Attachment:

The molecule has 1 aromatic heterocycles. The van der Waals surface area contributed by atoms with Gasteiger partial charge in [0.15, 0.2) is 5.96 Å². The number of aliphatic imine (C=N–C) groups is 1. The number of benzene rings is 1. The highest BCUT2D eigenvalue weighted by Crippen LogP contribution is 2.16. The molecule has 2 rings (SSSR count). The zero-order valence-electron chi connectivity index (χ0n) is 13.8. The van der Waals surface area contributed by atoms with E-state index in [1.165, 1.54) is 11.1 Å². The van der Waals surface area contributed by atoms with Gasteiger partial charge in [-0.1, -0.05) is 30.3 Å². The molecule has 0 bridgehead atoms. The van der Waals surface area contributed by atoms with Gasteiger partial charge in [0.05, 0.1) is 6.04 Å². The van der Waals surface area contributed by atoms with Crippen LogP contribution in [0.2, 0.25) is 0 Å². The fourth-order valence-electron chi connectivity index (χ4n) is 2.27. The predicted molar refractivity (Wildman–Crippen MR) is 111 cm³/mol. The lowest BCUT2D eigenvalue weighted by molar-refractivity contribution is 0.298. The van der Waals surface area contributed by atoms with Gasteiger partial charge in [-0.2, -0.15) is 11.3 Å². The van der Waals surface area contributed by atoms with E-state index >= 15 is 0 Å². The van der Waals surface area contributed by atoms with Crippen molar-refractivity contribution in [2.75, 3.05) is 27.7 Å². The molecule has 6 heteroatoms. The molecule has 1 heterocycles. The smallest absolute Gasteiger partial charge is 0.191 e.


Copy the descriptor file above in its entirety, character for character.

The molecule has 1 aromatic heterocycles. The van der Waals surface area contributed by atoms with Gasteiger partial charge in [0.15, 0.2) is 5.96 Å². The number of aliphatic imine (C=N–C) groups is 1. The number of benzene rings is 1. The highest BCUT2D eigenvalue weighted by Crippen LogP contribution is 2.16. The molecule has 2 rings (SSSR count). The zero-order valence-electron chi connectivity index (χ0n) is 13.8. The van der Waals surface area contributed by atoms with E-state index in [1.165, 1.54) is 11.1 Å². The van der Waals surface area contributed by atoms with Gasteiger partial charge in [-0.1, -0.05) is 30.3 Å². The molecule has 0 bridgehead atoms. The van der Waals surface area contributed by atoms with Gasteiger partial charge in [0.05, 0.1) is 6.04 Å². The van der Waals surface area contributed by atoms with Crippen LogP contribution in [0.2, 0.25) is 0 Å². The fourth-order valence-electron chi connectivity index (χ4n) is 2.27. The predicted molar refractivity (Wildman–Crippen MR) is 111 cm³/mol. The lowest BCUT2D eigenvalue weighted by molar-refractivity contribution is 0.298. The van der Waals surface area contributed by atoms with Gasteiger partial charge in [-0.2, -0.15) is 11.3 Å². The van der Waals surface area contributed by atoms with E-state index >= 15 is 0 Å². The van der Waals surface area contributed by atoms with Crippen molar-refractivity contribution in [2.75, 3.05) is 27.7 Å². The molecule has 6 heteroatoms. The molecule has 1 heterocycles. The smallest absolute Gasteiger partial charge is 0.191 e.